Ocean Thermal Energy Conversion
Covering over 70% of the earth's surface, water is one of the most amazing energy sources. From olden times, people had previously utilized the force of the waters in order to crush grain or help them to do their work more efficiently. Since then as a power source, water draws a lot of attention due to the efficient manner in which it gets to produce electricity. Ocean Thermal Energy Conversion (OTEC) is a method introduced in 1881 that employs naturally occurring temperature differences between warmer water and colder deep seawater (Thomas, 1993). Since its main source, which is water, is freely provided by nature. OTEC can be a feasible source of cost effective renewable energy in tropical coastal regions that have high shipping costs for fuels and goods.
Ocean thermal energy conversion generates electricity indirectly from solar energy by harnessing the temperature difference between the sun-warmed surface of tropical oceans and the colder deep waters (Masutani and Takahashi, 2001). To be effective a minimum temperature differences between the ocean surface layers is 20°C. These temperature gradients exist primarily in specific tropical regions near the equator (Takashi and Trenka, 1996). Originally proposed by French Engineer Jacques Arsene d'Arsonval in 1881, OTEC have developed for years along with advancements that have made in this technology. The three most common OTEC systems are open cycle, closed cycle and hybrid cycle, all requiring all requiring a working fluid, condenser and evaporator within the system. These three systems all employ the thermodynamics of a working heat exchanger and use the temperature differences naturally occurring in the ocean as the driving force.
D'Arsonval's original concept formed the first closed-cycle OTEC plant system. This cycle uses a working fluid with a low-boiling point, usually propane, or ammonia, in a closed flow path (Takashi and Trenka, 1996). The working fluid is evaporated to water vapour first; expand subsequently and do work before being condensed by cold seawater. This process was later adopted by Rankine cycle. In a closed-cycle OTEC plant system, heat transfer from warm surface seawater occurs in the evaporator, producing a saturated vapour from the working fluid which is now pressurized. This works due to the ideal gas law, that states that the temperature is directly proportional to the pressure; therefore, if the pressure increases in a system, the temperature does too. Then electricity is generated when this gas expands to lower-pressure through the turbine. Latent heat is transferred from the vapour to the cold seawater in the condenser and the resulting liquid is pressurized with a pump to repeat the cycle (Masutani and Takahashi, 2001).Figure 1 is a simplified schematic diagram of a closed-cycle OTEC system.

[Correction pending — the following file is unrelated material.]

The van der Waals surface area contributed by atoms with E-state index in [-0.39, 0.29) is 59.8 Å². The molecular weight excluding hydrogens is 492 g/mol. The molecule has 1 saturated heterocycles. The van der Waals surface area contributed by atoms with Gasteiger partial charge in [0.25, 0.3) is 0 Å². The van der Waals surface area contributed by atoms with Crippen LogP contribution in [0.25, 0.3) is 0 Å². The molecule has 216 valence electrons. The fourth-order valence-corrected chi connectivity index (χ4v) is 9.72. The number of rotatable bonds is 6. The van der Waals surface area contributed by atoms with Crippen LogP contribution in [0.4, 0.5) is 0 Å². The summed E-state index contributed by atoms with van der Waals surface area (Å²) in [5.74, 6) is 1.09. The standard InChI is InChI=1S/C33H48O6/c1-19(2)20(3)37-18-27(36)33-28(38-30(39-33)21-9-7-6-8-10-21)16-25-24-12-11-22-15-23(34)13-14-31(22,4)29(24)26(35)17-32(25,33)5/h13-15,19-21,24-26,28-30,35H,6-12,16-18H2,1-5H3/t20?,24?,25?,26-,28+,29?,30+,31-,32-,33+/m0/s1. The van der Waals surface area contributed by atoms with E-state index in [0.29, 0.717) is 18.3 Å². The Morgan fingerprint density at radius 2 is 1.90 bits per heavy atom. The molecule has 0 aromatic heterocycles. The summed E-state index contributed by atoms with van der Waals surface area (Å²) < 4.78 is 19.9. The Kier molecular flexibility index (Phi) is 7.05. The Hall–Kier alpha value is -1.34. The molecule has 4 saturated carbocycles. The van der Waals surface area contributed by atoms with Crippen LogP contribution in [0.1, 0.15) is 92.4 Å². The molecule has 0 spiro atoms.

Rankine cycles are able to produce non-zero net power to the fact that less energy is required to increase the pressure of a liquid then is able to be recovered when the same fluid expands as a vapour (Wiser, 2000). It is for this reason that phase changes are essential when producing energy this way.
The advantages of using a closed-cycle system are that it can be designed to produce the same amount of power with less energy input compares to an open cycle system.
Figure 1 (Dr. Luis Vega, 2009)
B. Open Cycle
G. Claude, D’Arsonval’s former student, concerned about the cost and potential bio fouling of closed cycle heat exchangers. Therefore, he proposed a system called open cycle, which using steam generated directly from the warm seawater as the OTEC working fluid. It works by pumping the warm seawater into a low-pressure (vacuum) evaporator chamber where the water boils. The evaporator chamber vacuum is maintained through a series of valves and careful maintenance to avoid atmospheric...
References: Masutani, S. M., & Takahashi, P. K. (2001). Ocean Thermal Energy Conservation (OTEC). 2001 Academic Press, 1993-1999. DOI:10.1006/rwos.2001.0031
OTEC News (n.d) Retrieved December 16, 2012. from
Takahashi, Patrick & Trenka, Andrew. “Ocean Thermal Energy Conversion,”
John Wiley & Sons, Chichester, 1996.
Volume 1, 17 – 23, 2008
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